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Al-Ghazālī on the Origins of Ethics

In: Numen
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  • 1 New York University Abu Dhabi, Department of Philosophy, P.O. Box 129188, Abu Dhabi, UAEktk4@nyu.edu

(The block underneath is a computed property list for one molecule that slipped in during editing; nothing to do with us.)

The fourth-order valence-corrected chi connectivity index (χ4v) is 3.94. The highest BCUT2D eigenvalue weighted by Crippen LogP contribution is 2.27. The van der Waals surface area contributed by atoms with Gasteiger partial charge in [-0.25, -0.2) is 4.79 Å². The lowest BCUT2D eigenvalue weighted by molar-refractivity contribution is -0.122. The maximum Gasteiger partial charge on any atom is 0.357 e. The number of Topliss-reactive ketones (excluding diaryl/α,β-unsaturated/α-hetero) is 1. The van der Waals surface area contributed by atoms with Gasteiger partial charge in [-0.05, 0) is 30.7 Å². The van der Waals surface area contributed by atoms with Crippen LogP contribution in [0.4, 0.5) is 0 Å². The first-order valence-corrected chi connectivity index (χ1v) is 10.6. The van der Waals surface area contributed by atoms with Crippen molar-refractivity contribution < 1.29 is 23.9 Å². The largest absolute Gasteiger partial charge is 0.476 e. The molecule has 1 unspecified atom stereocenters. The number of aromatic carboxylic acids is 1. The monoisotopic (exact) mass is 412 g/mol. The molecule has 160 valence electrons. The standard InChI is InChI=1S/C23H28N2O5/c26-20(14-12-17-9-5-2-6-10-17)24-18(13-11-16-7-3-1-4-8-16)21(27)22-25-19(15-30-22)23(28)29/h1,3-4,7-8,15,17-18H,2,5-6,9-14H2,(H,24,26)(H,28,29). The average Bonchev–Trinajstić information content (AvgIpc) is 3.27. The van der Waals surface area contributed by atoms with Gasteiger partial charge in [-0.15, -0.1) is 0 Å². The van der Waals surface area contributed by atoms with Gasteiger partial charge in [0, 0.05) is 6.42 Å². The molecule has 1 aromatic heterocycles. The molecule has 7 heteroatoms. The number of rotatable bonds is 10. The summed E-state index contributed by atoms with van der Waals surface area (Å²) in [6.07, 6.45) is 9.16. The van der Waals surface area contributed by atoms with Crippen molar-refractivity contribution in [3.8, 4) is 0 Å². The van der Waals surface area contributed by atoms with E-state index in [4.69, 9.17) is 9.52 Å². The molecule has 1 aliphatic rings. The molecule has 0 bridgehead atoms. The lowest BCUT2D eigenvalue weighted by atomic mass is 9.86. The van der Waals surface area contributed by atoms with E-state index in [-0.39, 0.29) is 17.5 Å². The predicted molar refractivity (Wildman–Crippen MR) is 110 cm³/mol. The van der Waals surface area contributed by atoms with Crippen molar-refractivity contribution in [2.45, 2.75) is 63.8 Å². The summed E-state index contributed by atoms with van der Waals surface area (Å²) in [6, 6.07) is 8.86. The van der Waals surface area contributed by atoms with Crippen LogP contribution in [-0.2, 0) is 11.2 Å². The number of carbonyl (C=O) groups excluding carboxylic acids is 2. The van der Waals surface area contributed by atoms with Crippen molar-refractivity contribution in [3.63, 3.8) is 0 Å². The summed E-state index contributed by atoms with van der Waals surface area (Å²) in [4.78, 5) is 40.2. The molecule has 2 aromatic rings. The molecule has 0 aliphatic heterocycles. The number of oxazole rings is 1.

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In his famous autobiography, The Deliverer from Error, al-Ghazālī reconstructs the way the science of ethics is supposed to have developed. Al-Ghazālī contends that the philosophical ethics taught by the Arabic Aristotelians necessarily depends upon prior revelations handed to religious aspirants of a vaguely Sufi stamp. Al-Ghazālī’s argument is reminiscent of similar ones made in late antiquity; I maintain, however, that for al-Ghazālī the point bears added systematic significance. Given the central position held by the purification of the soul in al-Ghazālī’s conception of true religion, he can hardly admit that the philosophers should have discovered independently any of the philosophical ethics al-Ghazālī himself espouses. It is the supernatural power of prescribed ritual acts that ultimately allows al-Ghazālī to maintain the superiority of religiously predicated ethics.

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